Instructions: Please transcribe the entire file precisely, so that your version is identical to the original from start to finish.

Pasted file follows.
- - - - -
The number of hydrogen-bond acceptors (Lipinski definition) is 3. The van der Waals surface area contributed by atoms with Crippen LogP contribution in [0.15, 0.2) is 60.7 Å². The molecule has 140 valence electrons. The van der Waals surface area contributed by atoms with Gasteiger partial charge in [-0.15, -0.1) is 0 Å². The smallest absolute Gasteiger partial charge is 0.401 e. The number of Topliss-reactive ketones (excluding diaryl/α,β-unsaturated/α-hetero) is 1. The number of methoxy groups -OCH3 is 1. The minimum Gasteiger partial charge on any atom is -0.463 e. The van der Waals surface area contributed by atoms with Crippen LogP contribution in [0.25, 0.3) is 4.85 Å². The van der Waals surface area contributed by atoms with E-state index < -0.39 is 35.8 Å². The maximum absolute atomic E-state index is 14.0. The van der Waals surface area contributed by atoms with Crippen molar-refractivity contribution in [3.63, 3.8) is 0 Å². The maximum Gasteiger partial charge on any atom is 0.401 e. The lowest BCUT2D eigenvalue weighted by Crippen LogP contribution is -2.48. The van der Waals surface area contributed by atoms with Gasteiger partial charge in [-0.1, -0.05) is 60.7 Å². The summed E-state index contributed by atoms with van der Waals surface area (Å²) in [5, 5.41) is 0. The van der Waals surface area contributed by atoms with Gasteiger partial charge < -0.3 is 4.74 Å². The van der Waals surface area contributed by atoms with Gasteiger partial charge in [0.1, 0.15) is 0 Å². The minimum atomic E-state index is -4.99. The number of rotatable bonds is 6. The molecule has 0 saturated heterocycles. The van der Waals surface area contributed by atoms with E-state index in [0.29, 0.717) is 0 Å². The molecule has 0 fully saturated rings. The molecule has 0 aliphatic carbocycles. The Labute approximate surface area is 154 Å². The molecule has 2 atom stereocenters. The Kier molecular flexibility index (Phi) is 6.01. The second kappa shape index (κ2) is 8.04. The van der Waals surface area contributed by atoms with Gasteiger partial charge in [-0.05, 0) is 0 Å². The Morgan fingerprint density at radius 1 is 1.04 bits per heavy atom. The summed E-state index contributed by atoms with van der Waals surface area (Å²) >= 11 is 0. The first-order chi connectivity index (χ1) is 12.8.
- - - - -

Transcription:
The number of hydrogen-bond acceptors (Lipinski definition) is 3. The van der Waals surface area contributed by atoms with Crippen LogP contribution in [0.15, 0.2) is 60.7 Å². The molecule has 140 valence electrons. The van der Waals surface area contributed by atoms with Gasteiger partial charge in [-0.15, -0.1) is 0 Å². The smallest absolute Gasteiger partial charge is 0.401 e. The number of Topliss-reactive ketones (excluding diaryl/α,β-unsaturated/α-hetero) is 1. The number of methoxy groups -OCH3 is 1. The minimum Gasteiger partial charge on any atom is -0.463 e. The van der Waals surface area contributed by atoms with Crippen LogP contribution in [0.25, 0.3) is 4.85 Å². The van der Waals surface area contributed by atoms with E-state index < -0.39 is 35.8 Å². The maximum absolute atomic E-state index is 14.0. The van der Waals surface area contributed by atoms with Crippen molar-refractivity contribution in [3.63, 3.8) is 0 Å². The maximum Gasteiger partial charge on any atom is 0.401 e. The lowest BCUT2D eigenvalue weighted by Crippen LogP contribution is -2.48. The van der Waals surface area contributed by atoms with Gasteiger partial charge in [-0.1, -0.05) is 60.7 Å². The summed E-state index contributed by atoms with van der Waals surface area (Å²) in [5, 5.41) is 0. The van der Waals surface area contributed by atoms with Gasteiger partial charge < -0.3 is 4.74 Å². The van der Waals surface area contributed by atoms with Gasteiger partial charge in [0.1, 0.15) is 0 Å². The minimum atomic E-state index is -4.99. The number of rotatable bonds is 6. The molecule has 0 saturated heterocycles. The van der Waals surface area contributed by atoms with E-state index in [0.29, 0.717) is 0 Å². The molecule has 0 fully saturated rings. The molecule has 0 aliphatic carbocycles. The Labute approximate surface area is 154 Å². The molecule has 2 atom stereocenters. The Kier molecular flexibility index (Phi) is 6.01. The second kappa shape index (κ2) is 8.04. The van der Waals surface area contributed by atoms with Gasteiger partial charge in [-0.05, 0) is 0 Å². The Morgan fingerprint density at radius 1 is 1.04 bits per heavy atom. The summed E-state index contributed by atoms with van der Waals surface area (Å²) >= 11 is 0. The first-order chi connectivity index (χ1) is 12.8.